Unit 2 - The History of Forests

Lesson 8: Sustained Yield

Following World War II, many within the forestry industry and the forestry profession agreed that if Canada's forest policies did not change, it would spell disaster both for the forestry industry and the communities that they supported. This thinking ushered in the era of "Sustained Yield." 

This forest management approach recognized that there were limits to how much wood could be taken from a forest on an ongoing basis. In other words, forests should be managed as crops, not as mines.

Basically, sustained yield forestry put an end to the unrestrained logging of Canada's forests by dictating that the annual harvest of trees in any one area cannot exceed the amount of new growth in that area. That is, the forest should not be cut at a faster rate than it can regenerate.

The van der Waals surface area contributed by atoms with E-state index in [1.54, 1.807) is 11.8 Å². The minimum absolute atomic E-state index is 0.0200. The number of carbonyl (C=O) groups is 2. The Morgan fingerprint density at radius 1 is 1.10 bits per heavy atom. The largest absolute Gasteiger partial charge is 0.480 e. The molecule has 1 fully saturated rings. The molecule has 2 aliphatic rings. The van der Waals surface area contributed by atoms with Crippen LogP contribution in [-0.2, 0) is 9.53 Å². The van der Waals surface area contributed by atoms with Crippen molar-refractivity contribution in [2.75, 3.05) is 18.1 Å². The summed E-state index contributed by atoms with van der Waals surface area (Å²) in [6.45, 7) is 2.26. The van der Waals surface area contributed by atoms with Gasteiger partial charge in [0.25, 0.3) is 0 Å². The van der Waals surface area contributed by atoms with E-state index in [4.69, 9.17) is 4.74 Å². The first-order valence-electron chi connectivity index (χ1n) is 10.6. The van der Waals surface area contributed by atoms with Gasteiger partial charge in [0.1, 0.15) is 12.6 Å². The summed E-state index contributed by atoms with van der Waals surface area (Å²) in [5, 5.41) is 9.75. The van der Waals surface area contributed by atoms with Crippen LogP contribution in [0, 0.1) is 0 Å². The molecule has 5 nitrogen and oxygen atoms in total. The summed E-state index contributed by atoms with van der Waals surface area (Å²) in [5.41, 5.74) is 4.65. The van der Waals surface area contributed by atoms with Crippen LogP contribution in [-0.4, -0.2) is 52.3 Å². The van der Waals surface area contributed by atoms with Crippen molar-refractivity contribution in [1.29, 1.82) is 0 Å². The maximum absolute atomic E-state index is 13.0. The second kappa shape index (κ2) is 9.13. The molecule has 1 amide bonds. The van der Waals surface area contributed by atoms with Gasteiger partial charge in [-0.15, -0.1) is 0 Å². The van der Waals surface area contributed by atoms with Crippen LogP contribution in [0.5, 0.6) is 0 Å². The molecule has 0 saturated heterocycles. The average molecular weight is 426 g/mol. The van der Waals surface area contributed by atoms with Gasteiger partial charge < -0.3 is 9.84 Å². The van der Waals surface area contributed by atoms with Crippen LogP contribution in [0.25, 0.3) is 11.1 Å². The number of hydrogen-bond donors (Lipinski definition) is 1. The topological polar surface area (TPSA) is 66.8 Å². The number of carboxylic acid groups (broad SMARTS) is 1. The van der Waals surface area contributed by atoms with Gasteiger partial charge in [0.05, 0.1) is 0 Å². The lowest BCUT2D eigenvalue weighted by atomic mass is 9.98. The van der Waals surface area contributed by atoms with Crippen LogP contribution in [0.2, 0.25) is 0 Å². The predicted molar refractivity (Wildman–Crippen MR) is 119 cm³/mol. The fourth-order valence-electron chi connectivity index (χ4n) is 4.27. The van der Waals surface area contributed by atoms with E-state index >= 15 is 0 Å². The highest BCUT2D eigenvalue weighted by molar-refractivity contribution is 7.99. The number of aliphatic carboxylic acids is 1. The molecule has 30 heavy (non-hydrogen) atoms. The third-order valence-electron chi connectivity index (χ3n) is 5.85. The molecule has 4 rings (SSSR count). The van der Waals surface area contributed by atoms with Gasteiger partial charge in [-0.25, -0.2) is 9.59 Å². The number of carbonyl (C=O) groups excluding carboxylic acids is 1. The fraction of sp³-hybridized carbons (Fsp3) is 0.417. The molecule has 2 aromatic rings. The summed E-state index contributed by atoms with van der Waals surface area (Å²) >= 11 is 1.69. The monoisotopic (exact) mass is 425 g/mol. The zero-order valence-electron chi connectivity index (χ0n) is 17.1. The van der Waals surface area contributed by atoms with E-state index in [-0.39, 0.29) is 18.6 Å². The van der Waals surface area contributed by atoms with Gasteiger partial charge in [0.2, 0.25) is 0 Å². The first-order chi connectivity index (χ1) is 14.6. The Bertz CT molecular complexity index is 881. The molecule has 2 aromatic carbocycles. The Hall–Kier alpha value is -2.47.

The other requirement of sustained yield was that harvested land should be reforested, either by government or industry. British Columbia was the first province to adopt sustained yield forestry in 1947, followed by Alberta in 1949.



In 1948, the Alberta government divided the province into two main areas for land management purposes. 61% of the province was designated as green area and 39% was designated as white area. 


The green area, mainly publicly owned forest, was set aside for timber production, watershed protection, fish and wildlife habitat, tourism and recreation, oil and gas development, and conservation of natural spaces. 

The white area, mostly privately owned land, was set aside primarily for the purposes of settlement and agriculture. 

This land-use classification system endures to the present day.